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Puppy Raiser clubs during the pandemic

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The Puppy Raisers of UD (PROUD) and Canine Companions for Independence (CCI) are registered student organizations at the university that work to raise guide dogs. Socialization is an important aspect of training the dogs, but with the COVID-19 pandemic, it has been difficult to get them outside and around other people.
The Puppy Raisers of UD (PROUD) and Canine Companions for Independence (CCI) are registered student organizations at the university that work to raise guide dogs. Socialization is an important aspect of training the dogs, but with the COVID-19 pandemic, it has been difficult to get them outside and around other people. Bianca Thiruchittampalam/THE REVIEW

BY
Staff Reporter

The Puppy Raisers of UD (PROUD) and Canine Companions for Independence (CCI) are registered student organizations at the university that work to raise guide dogs. PROUD raises puppies for The Seeing Eye guide dog school, and CCI raises puppies to be assistance dogs for people with physical disabilities. 

Socialization is an important aspect of training the dogs, but with the COVID-19 pandemic, it has been difficult to get them outside and around other people, as would be typical in a “normal” semester.

PROUD volunteers are matched with a puppy when they are around seven weeks old, with the typical age being eight weeks old for the CCI. The puppies in PROUD are kept until they are 13 to 15 months old, while CCI puppies stay with the organization until they are 18 to 22 months old. Some dogs stay on the university campus, and others get to live with the students in their homes.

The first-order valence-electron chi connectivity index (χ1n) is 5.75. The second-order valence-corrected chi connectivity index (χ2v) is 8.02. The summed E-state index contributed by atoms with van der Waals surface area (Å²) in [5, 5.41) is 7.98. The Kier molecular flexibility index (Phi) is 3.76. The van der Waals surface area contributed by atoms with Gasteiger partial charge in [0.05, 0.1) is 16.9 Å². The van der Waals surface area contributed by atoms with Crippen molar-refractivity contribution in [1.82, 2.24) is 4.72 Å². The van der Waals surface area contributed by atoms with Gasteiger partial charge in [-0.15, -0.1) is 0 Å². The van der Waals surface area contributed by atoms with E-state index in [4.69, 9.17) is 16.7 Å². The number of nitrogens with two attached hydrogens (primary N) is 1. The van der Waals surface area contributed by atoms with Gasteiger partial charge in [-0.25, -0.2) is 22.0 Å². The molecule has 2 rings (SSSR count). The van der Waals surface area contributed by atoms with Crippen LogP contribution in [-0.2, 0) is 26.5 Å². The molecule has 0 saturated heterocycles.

Due to the pandemic, both clubs have been running virtually. Typically meetings will go over certain commands with the dogs. However, these meetings are not as exciting on Zoom as they would be in person.  

“During our virtual meetings, it’s kind of hard because a big draw to our club is the in-person interaction with the dogs,” Grace DeRosa, president of PROUD, said.

Lauren Zablo, the president of CCI, agreed with DeRosa’s sentiment that COVID-19 has complicated things, and that they are trying to find ways to have club members interact with the puppies during meetings.

“Currently, at our general meetings, we used to have people be able to interact with the dogs,” Zablo said. “We can’t do that right now … we’re trying to figure out ways to have our members be able to work with the dogs, we’re still trying to figure out the logistics of that right now.” 

Despite the pandemic and virtual meetings, this semester, both clubs have received a significant amount of new members ready to participate in the program. PROUD has around 30 to 40 new members and CCI has received around 15.

Meanwhile, instilled club members have been doing their best to get their dogs outside and interacting with others in spite of the pandemic. PROUD President Grace DeRosa and other puppy raisers take their dogs to in-person classes; some other places include the mall and areas located around campus.

As restrictions on the RSOs start to loosen up, both PROUD and CCI have plans for small, in-person meetings that still follow COVID-19 protocols.

“Now that we’re going to shoot for outside, and the weather’s warmer; that’s also just a safe environment that the Seeing Eye prefers us to be outdoors,” DeRosa said. “We will be hopefully starting that within the next two weeks.”

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